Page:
I’m more and more interested in getting as close to zero waste in my life as I can. It feels overwhelming, so I take it one step at a time. Since I spend a lot of time cooking, there are a lot of bits and pieces that don’t make it into my meals. When I can’t compost, or it doesn’t make sense to, I’m regarding the waste as a culinary adventure. I’ve roasted squash seeds for snacking, turned carrot tops into chimichurri, and simmered Parmesan rinds in soups. It’s rewarding to keep the waste out of the trash and experiment with ingredients I hadn't considered before.
After flipping through the pages of Cooking with Scraps by Lindsay-Jean Hard I was inspired to use uneaten apple cores as a way to further reduce food waste in my kitchen. Lindsay-Jean Hard simmers apple cores with sugar and water for a syrup to use on pancakes. Apple syrup! Sounded great, but I’m not much of a pancake eater. I do love using simple syrup as a sweetener for cocktails, though. And just like that, I found a way to use food scraps to make interesting drinks.
Because apples are available year-round, you can make this syrup whenever you save up enough cores. (If you’re a big baker, this might take less time than you think!) We often connect apples with fall, but their juicy sweetness can be savored any time of the year. For instance, the apple core syrup would pair nicely with summer blackberries or cherries muddled in a refreshing smash-style cocktail.
What Is Apple Core Syrup?
I wanted to add some more flavor notes to my syrup besides apple. Cardamom, which is super floral, and crystalized ginger, which is spicy-sweet, came to mind. Both of these ingredients play well with apples. I happened to have a bag of crystalized ginger laying around from another project, so in true zero-waste mode, I put it to use for the syrup. Fresh ginger, which is widely available and less expensive, would also work. I would double the amount to make up for the concentration of the crystalized kind.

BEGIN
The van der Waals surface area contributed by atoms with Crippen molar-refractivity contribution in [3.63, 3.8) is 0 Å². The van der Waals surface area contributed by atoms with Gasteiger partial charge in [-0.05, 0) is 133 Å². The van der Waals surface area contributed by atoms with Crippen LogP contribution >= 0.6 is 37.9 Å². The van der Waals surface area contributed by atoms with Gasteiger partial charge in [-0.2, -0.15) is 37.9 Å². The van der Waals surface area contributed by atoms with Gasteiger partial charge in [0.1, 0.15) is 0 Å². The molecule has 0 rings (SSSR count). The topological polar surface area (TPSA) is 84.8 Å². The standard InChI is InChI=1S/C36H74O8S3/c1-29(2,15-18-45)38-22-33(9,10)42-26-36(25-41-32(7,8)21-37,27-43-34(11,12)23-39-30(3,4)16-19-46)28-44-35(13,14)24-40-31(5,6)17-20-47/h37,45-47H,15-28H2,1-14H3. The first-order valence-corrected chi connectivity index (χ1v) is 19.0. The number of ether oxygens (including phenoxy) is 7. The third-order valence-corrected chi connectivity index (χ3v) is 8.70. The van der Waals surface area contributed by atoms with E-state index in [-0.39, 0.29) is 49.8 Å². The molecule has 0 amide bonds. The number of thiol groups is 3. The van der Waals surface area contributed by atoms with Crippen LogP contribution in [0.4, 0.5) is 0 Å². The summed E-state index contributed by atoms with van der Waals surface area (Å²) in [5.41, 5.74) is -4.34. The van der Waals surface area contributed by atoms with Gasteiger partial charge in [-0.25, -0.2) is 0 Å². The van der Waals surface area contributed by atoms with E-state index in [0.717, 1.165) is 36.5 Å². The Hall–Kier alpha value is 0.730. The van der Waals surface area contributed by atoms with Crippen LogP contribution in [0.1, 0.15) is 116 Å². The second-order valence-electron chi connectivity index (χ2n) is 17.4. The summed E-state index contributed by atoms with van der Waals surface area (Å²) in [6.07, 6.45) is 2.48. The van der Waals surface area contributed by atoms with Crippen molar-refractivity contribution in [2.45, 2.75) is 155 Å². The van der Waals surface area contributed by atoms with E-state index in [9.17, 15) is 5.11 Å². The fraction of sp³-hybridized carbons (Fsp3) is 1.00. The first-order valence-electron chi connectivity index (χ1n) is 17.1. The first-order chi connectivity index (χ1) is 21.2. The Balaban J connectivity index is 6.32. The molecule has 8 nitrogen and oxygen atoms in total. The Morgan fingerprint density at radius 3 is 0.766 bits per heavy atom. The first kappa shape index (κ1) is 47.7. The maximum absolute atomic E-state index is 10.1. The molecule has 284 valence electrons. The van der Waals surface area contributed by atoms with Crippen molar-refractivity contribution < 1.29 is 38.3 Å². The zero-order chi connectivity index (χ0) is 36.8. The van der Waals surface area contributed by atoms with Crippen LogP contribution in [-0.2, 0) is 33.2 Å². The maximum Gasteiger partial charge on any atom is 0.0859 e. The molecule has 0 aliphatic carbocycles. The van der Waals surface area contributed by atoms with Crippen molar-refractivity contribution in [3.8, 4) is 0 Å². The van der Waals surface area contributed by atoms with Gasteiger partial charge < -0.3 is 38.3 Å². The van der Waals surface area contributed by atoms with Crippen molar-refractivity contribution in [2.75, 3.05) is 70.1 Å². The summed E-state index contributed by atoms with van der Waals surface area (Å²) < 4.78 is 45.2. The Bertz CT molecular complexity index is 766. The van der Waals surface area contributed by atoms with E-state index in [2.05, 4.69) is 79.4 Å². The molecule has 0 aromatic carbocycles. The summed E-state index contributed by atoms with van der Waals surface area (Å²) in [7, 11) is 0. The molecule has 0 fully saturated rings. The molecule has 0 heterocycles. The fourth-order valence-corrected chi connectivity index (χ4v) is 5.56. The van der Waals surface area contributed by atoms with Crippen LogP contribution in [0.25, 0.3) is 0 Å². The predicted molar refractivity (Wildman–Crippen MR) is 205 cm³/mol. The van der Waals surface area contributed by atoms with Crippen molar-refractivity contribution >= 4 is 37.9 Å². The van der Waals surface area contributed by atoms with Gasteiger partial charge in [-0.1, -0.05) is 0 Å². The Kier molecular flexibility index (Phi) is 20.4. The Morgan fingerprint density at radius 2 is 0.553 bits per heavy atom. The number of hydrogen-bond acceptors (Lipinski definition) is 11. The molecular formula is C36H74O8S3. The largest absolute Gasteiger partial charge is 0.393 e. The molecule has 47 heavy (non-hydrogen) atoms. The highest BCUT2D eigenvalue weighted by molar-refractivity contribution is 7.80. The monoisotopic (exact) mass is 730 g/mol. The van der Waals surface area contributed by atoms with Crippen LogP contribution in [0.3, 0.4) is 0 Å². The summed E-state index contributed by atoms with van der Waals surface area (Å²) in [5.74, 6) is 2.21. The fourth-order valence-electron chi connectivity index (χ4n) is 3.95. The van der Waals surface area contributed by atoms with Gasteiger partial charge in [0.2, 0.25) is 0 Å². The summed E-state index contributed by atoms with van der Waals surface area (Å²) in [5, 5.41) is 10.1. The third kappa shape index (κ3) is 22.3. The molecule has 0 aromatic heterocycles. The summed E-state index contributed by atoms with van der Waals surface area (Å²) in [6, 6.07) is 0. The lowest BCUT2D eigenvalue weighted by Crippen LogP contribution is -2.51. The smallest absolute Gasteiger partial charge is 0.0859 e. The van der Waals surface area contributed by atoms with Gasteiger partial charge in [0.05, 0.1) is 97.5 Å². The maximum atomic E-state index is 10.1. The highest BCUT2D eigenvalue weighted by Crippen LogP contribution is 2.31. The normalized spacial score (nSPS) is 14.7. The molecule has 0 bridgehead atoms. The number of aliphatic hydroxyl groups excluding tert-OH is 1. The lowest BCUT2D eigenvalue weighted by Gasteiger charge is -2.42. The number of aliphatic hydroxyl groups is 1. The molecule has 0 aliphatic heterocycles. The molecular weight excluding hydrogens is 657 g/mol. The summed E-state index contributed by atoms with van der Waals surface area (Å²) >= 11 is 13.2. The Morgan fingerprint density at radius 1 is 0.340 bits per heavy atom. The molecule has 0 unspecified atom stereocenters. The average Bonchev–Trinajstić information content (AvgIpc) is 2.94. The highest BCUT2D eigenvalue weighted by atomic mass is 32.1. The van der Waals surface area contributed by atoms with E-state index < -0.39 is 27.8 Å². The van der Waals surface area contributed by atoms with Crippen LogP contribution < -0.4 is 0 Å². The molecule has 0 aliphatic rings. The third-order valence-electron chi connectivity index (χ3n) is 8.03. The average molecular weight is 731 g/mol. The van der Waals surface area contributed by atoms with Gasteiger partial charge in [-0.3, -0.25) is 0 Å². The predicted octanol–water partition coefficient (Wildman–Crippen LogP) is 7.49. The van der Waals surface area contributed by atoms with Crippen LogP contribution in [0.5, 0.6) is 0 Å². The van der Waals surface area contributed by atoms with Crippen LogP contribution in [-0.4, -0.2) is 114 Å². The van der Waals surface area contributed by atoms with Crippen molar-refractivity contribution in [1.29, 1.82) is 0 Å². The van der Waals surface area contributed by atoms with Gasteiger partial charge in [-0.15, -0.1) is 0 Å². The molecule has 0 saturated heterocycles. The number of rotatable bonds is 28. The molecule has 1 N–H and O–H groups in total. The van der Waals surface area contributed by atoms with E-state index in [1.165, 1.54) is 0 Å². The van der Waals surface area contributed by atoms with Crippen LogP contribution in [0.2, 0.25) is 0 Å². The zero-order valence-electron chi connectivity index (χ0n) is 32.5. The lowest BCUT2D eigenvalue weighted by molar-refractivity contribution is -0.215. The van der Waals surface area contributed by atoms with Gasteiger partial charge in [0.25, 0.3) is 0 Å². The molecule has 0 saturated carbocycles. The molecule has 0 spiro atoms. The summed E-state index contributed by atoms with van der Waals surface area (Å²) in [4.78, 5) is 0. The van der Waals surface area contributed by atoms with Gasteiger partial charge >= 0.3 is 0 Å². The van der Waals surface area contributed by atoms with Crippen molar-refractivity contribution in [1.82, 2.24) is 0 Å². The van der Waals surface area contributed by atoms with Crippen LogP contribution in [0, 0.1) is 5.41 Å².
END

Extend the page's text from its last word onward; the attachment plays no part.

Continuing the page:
Thus, my apple core simple syrup recipe contains water and sugar flavored with apple cores, crushed cardamom pods, and crystalized ginger. It’s quite sweet with an apple essence. And while the cardamom and ginger are in the background, they still infuse the base with a pleasing flavor and fragrance.
The Scoop on Cooking With Apple Cores
It’s true that apple seeds harbor the chemical amygdalin, which when metabolized by our bodies turns into cyanide. But have no fear. In order for the apple seed to be truly harmful to your body, you would have to chew between 150 and a couple thousand seeds (the seeds have a protective coating; unchewed seeds will pass without issue)). Besides, heat destroys any cyanide compounds in the seeds, and this recipe is cooked, making death-by-apple-seeds impossible.
Stockpile Apple Cores in the Freezer
Unless you are a large family that eats apples with abandon, you’re going to want to keep your apple cores in a freezer-safe bag in the freezer until you’re ready to make the syrup. Use the cores from your baking projects, or ones you cut up for the little ones. Eaten apple cores should go into the compost.
I keep a list on the fridge of what I’ve stashed in my freezer, so I don’t forget the bits and bobs I squirrel away in my preservation efforts. You can also store any apple peels leftover from pies or other desserts where the peel is discarded.